Skip to Content

Litter Cops of Bangalore

up
58 users have liked.
Next time you think of littering on Kempe Gowda Road, M G Road, Cubbon Road or Commercial Street, look out for one of the sixty litter cops in special uniforms belonging to retired army man, BN Nandukumar's Major Territorial Army.
Depending on whether you are “Misusing water meant for drinking, urinating in public, throwing garbage around, spitting/expectorating and allowing pet animals to mess around" you will be slapped with on the spot fines ranging from Rs 100 to Rs 1000. They will also issue show-cause notice to shopkeepers as well as individuals who do not abide by rules.

Assisted by the palike officials, these cops will be equipped with a handycam each to record the behaviour of the public so that the charges won’t be disputed.

In case, you are wondering where to dump trash if not on the streets, the palike will place dustbins very 100 meters on these streets.

The palike plans to eventually grow this cadre of litter cops to cover 200 commercial streets across the city.

This brings us to the legality of the whole thing. If there is a legal basis on which the private litter cop cadre has been allowed, can that same basis be used to empower a private traffic management cadre?

The Deccan Herald article which reported this story, mentioned the schedules of the Karnataka Municipal Corporation Act on which the legality of fines is based. But it does not mention any thing about the legality of having private cadre. i looked up a version of the Karnataka Municipal Corporation Act, but from initial cursory reading could not make sense. If anybody knows more about this please share your information.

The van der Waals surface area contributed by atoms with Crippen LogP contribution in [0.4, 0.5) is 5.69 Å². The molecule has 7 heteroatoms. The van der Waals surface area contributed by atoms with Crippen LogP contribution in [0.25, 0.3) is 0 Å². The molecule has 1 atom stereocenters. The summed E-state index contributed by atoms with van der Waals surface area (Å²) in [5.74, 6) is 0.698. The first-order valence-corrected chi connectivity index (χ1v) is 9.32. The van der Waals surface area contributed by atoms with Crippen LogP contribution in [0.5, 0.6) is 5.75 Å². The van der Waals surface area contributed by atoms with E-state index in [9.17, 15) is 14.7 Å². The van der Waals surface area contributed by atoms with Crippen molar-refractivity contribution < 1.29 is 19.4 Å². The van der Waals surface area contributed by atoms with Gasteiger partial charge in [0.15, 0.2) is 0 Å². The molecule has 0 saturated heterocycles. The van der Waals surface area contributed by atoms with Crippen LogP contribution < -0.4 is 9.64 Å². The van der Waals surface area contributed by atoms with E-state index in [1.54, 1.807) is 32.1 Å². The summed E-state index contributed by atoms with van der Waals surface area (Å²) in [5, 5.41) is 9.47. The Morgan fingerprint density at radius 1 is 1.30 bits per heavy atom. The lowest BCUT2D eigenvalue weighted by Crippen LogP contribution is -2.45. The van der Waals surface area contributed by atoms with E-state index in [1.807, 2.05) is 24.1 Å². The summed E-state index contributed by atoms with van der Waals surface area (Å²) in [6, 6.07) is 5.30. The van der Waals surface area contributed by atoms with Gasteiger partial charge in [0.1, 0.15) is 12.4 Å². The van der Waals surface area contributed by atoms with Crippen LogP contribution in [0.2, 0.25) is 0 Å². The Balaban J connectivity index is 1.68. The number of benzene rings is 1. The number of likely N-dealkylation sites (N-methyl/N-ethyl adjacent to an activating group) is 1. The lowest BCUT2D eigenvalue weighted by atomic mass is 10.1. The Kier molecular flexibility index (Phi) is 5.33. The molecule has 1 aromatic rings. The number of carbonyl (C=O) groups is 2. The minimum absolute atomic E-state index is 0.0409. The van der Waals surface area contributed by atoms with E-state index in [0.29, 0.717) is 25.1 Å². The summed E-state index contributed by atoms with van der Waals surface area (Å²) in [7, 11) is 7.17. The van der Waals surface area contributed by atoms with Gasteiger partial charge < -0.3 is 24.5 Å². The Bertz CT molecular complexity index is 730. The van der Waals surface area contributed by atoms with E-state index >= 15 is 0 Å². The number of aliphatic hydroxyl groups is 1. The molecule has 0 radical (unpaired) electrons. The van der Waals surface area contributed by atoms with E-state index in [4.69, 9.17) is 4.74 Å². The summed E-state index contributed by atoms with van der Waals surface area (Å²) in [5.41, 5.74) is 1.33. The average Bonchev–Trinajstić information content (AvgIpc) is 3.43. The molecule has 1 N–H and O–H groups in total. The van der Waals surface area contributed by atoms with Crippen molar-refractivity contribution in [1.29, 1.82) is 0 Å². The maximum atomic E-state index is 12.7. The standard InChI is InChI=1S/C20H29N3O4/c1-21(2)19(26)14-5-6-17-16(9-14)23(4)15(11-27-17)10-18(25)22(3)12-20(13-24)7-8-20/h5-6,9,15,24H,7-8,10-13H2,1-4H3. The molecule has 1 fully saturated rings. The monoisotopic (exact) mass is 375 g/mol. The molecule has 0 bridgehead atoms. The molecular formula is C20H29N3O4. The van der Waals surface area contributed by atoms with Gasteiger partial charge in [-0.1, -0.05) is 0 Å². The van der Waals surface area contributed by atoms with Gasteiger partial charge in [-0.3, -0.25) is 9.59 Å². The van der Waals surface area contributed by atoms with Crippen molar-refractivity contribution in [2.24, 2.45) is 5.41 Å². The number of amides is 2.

Comments

gowda's picture

But will this work?

up
73 users have liked.
If you think about it, law and order is maintained the world over by inducing fear; be it from fines or imprisonment. But are these something that can be implemented 100% in India for loitering? My argument is that we can segregate (broadly) people into 2 sets: 1) People *with* money who loiter the streets 2) People *without* money who loiter the streets Fines in the first case would be valid but in the second case it is almost impossible to retrieve fines. Concerns: 1) How do you make people to pay fines? Are there other consequences of not paying the fines? (The article doesn't mention anything on non-payment) 2) Do you take into account repeat offenders? How to do you track them? Are they fined more? The alternative that i can think of (especially with toilets) is to have them at regular locations and (more importantly) make them free. The ones available now are paid if i am not wrong. The issue with attending nature's call is more of a physical issue than a social issue. :-)
City.Zen's picture

Honesty is lack of opportunity...

up
71 users have liked.
Honesty is lack of opportunity... A lesson that could be learnt from corporates is about how they try to modify their staff behavior. When sermonizing, appeals, etc. fail, they try by eliminating opportunities for dishonesty and indiscipline. As gowda says, have more toilets at regular locations, keep them clean and make them free. Similarly, keep more dustbins. In the case of People *without* money who loiter and litter the streets, if unable to pay fines, could be made to do community service.
City Zen
tsubba's picture

carding ...

up
68 users have liked.
you folks make a good point. in mysore they plan to try whistle and carding violators amongst other things. check out the proposal (click).

Praja.in comment guidelines

Posting Guidelines apply for comments as well. No foul language, hate mongering or personal attacks. If criticizing third person or an authority, you must be fact based, as constructive as possible, and use gentle words. Avoid going off-topic no matter how nice your comment is. Moderators reserve the right to either edit or simply delete comments that don't meet these guidelines. If you are nice enough to realize you violated the guidelines, please save Moderators some time by editing and fixing yourself. Thanks!



about seo | blog